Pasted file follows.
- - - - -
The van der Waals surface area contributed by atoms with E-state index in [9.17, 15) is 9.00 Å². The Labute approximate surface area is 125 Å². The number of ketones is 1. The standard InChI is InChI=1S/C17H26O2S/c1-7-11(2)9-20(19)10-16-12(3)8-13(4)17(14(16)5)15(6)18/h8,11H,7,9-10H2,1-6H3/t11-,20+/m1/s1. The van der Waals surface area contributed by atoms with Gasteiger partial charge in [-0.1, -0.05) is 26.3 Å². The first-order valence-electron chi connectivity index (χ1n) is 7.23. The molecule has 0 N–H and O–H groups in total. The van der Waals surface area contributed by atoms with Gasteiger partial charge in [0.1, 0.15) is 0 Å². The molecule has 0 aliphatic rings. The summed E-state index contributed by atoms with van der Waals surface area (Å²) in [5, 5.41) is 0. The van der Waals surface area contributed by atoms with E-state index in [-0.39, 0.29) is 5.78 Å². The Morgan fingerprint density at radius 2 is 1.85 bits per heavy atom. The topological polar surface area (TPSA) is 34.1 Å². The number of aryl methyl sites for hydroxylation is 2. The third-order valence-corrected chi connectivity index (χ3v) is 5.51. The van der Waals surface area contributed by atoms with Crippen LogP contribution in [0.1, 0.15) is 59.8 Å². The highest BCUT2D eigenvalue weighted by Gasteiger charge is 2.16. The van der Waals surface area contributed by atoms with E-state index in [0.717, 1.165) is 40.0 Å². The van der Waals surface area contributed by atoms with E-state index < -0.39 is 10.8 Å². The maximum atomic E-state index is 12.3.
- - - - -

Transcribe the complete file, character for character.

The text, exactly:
The van der Waals surface area contributed by atoms with E-state index in [9.17, 15) is 9.00 Å². The Labute approximate surface area is 125 Å². The number of ketones is 1. The standard InChI is InChI=1S/C17H26O2S/c1-7-11(2)9-20(19)10-16-12(3)8-13(4)17(14(16)5)15(6)18/h8,11H,7,9-10H2,1-6H3/t11-,20+/m1/s1. The van der Waals surface area contributed by atoms with Gasteiger partial charge in [-0.1, -0.05) is 26.3 Å². The first-order valence-electron chi connectivity index (χ1n) is 7.23. The molecule has 0 N–H and O–H groups in total. The van der Waals surface area contributed by atoms with Gasteiger partial charge in [0.1, 0.15) is 0 Å². The molecule has 0 aliphatic rings. The summed E-state index contributed by atoms with van der Waals surface area (Å²) in [5, 5.41) is 0. The van der Waals surface area contributed by atoms with E-state index in [-0.39, 0.29) is 5.78 Å². The Morgan fingerprint density at radius 2 is 1.85 bits per heavy atom. The topological polar surface area (TPSA) is 34.1 Å². The number of aryl methyl sites for hydroxylation is 2. The third-order valence-corrected chi connectivity index (χ3v) is 5.51. The van der Waals surface area contributed by atoms with Crippen LogP contribution in [0.1, 0.15) is 59.8 Å². The highest BCUT2D eigenvalue weighted by Gasteiger charge is 2.16. The van der Waals surface area contributed by atoms with E-state index in [0.717, 1.165) is 40.0 Å². The van der Waals surface area contributed by atoms with E-state index < -0.39 is 10.8 Å². The maximum atomic E-state index is 12.3.